The IELTS Academic test is designed to assess your English-language skills, especially those skills that are relevant when studying at undergraduate or postgraduate levels. Check which academic institutions accept IELTS and the scores they require for acceptance onto their degree programmes.
The IELTS Academic test features vocabulary that is common within an academic setting and may also be a requirement for registration with professional bodies.
You can sit the test at our official test centres, either on paper, or on computer. There may also be an option to take the test online. Find out more about ways to take an IELTS test.
The IELTS Academic test is made up of four sections: Listening, Reading, Writing, and Speaking. You can read more about these sections below.
The paper has four parts, with ten questions in each part. The questions are in the same order as the information in the recording, so the answer to the first question will be before the answer to the second question, and so on.
Parts 1 and 2 deal with everyday, social situations. There is a conversation between two speakers in Part 1 (for example, a conversation about travel arrangements). Only one person speaks in Part 2 (for example, a speech about local facilities).
Parts 3 and 4 deal with educational and training situations. In Part 3 there is a conversation between two main speakers (for example, two university students in discussion, perhaps guided by a tutor). In Part 4 only one person speaks on an academic subject.
You will hear the recordings once only. Different accents, including British, Australian, New Zealand and North American, are used.
You will need to transfer your answers to an answer sheet. You will have 10 minutes at the end of the test to do this. You should be careful when writing your answers on the answer sheet because you will lose marks for incorrect spelling and grammar.
Time allowed: Approximately 30 minutes (plus 10 minutes to transfer your answers to an answer sheet)
Number of parts: 4
Number of questions: 40
Marking: Each correct answer receives 1 mark. Your final score is given as a band score in whole or half bands, e.g. 5.5 or 7.0.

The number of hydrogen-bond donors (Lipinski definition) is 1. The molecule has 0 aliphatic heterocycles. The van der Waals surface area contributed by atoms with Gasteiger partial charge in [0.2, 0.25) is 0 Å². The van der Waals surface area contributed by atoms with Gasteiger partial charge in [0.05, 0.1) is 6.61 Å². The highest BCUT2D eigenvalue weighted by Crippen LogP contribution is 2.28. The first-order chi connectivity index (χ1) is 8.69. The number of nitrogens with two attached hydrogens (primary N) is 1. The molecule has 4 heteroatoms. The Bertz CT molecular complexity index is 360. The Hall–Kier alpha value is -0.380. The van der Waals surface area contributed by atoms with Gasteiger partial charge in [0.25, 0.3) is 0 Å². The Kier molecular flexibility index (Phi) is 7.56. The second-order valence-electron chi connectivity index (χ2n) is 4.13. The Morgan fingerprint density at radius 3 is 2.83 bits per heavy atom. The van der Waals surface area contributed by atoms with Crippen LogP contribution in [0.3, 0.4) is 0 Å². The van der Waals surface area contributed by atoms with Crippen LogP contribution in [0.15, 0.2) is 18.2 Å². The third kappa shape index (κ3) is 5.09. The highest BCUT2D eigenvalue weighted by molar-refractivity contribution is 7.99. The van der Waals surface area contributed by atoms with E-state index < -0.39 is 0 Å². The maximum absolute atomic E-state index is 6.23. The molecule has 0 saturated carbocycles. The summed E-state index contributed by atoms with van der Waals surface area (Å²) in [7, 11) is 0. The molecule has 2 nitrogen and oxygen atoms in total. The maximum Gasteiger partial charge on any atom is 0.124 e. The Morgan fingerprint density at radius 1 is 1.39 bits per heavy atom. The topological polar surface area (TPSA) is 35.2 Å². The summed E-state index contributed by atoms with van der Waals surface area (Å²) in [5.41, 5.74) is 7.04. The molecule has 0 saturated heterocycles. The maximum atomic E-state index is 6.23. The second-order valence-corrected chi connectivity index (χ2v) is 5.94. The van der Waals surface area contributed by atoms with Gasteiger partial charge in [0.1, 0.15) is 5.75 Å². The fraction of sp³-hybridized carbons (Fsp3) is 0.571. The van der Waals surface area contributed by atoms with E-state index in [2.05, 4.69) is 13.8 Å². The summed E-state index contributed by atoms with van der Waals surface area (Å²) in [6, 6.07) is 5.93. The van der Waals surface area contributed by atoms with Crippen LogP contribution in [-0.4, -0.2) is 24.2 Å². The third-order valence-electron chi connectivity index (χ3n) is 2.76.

Texts come from books, journals, magazines, newspapers and online resources, written for a non-specialist audience. All the topics are of general interest to students at undergraduate or postgraduate level. The texts may be written in different styles, for example, narrative, descriptive or discursive/argumentative. At least one text contains detailed logical argument. Texts may also contain diagrams, graphs or illustrations. If texts use technical vocabulary, then a simple dictionary definition is provided.
You will need to transfer your answers to an answer sheet. You must transfer your answers during the hour you are given for the Reading test. Unlike the Listening test, no extra transfer time is given. You should be careful when writing your answers on the answer sheet because you will lose marks for incorrect spelling and grammar.
Time allowed: 60 minutes (including transfer time)
Number of sections: 3; the total text length is 2150–2750 words
Number of questions: 40
Marking: Each correct answer receives 1 mark. Your final score is given as a band score from 1–9 in whole or half bands, e.g. 4 or 6.5.
There are two Writing tasks and BOTH must be completed.
In Task 1, you have to describe some visual information in your own words (a graph, table, chart or diagram). You need to write at least 150 words in about 20 minutes.
In Task 2, you are given a point of view, argument or problem which you need to discuss. You need to write at least 250 words in about 40 minutes.
You must write your answers using full sentences. You must not write your answers as notes or bullet points. You must write your answers on the answer sheet. You are allowed to write notes on the question paper, but these will not be seen by the examiner.
Time allowed: 60 minutes
Number of tasks: 2
Marking: Task 2 contributes twice as much as Task 1 to the Writing score.
The Speaking test is a face-to-face interview between the test taker and an examiner. The Speaking test is recorded.
There are three parts to the test, and each part follows a specific pattern of tasks in order to test your speaking ability in different ways.
In Part 1 you will be asked about yourself and about familiar topics, such as home and family, studies or interests.
In Part 2 you are shown a card asking you to talk about a particular topic. After a minute to prepare, you must speak for up to two minutes and then answer general questions on the topic.
In Part 3 further questions will be asked about the topic in more detail.
Time allowed: 11–14 minutes
Number of parts: 3
Find out more about each question type in the IELTS Academic test.